On Thursday, a senior official at the biggest bank in Germany said that the Deutsche Bank is “uncomfortable” with the uncertainty regarding regulations following the departure of Britain from the European Union.
The bank’s chief regulatory officer, Sylvie Matherat, noted that usually, a bank adapts to fit the mould after a regulator sets the framework.
However, currently, the situation is reversed since the Deutsche Bank was obliged to lay out its Brexit plans to the regulators in Germany and Britain before there is an actual framework established.
“At this stage, we are asked by regulators on both sides to send to them our plans, and then they tell us if they like them or not,” said Matherat. “Normally it’s the other way around: The regulation first, and then we adapt.”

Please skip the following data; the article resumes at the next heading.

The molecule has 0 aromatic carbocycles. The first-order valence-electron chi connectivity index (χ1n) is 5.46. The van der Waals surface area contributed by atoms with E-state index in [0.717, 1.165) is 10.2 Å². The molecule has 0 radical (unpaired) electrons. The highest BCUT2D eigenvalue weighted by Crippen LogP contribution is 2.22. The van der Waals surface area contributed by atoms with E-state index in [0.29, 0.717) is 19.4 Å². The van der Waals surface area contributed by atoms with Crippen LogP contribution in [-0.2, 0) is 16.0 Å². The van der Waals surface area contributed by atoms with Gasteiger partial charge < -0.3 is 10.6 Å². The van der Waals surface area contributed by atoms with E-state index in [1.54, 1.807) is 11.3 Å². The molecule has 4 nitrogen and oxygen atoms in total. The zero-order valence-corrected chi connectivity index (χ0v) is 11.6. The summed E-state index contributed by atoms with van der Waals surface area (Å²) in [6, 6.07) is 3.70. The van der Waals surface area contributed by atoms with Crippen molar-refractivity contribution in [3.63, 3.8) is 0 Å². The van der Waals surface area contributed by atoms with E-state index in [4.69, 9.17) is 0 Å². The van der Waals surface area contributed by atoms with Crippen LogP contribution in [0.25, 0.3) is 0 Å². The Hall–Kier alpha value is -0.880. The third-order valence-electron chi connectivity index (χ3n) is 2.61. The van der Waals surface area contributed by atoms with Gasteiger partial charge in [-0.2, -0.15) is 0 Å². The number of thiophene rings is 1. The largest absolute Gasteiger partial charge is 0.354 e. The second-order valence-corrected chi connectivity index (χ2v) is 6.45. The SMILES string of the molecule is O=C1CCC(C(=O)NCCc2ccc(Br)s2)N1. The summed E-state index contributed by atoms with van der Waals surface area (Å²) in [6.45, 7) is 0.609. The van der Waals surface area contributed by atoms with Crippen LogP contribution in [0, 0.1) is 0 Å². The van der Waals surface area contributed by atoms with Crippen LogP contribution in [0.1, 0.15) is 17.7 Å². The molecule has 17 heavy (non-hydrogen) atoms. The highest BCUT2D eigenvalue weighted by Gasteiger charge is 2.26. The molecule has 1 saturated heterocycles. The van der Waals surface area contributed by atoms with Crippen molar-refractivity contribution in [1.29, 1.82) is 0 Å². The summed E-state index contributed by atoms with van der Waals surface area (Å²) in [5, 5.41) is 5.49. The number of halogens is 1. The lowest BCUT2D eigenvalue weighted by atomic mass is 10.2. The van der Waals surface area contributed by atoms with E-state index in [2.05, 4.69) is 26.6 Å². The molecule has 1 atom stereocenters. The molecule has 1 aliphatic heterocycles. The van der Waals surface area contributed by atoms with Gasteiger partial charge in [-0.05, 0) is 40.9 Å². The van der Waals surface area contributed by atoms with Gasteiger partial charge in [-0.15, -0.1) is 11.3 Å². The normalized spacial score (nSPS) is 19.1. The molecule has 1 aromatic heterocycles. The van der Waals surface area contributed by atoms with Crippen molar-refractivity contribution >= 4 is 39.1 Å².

“At this stage, it’s a little uncomfortable,” the regulatory officer said during a conference in Frankfurt, with the chief of the financial watchdog of Germany at her side on stage.
The bank’s headquarters are in Frankfurt but holds large operations in London. She refused to mention how many of the bank’s jobs might move from London, though she has said it could be around 4,000 during a past interview.
The Bank of England noted that it might require European Union Banks such as Deutsche, which presently operates in Britain as branches, to convert their outposts in London into subsidiaries which would need additional capital.
European banks have secretly warned that they will have to move thousands of people out of Britain if negotiations on Brexit force the Bank of England to demand that they reinforce operations in London with fresh capital.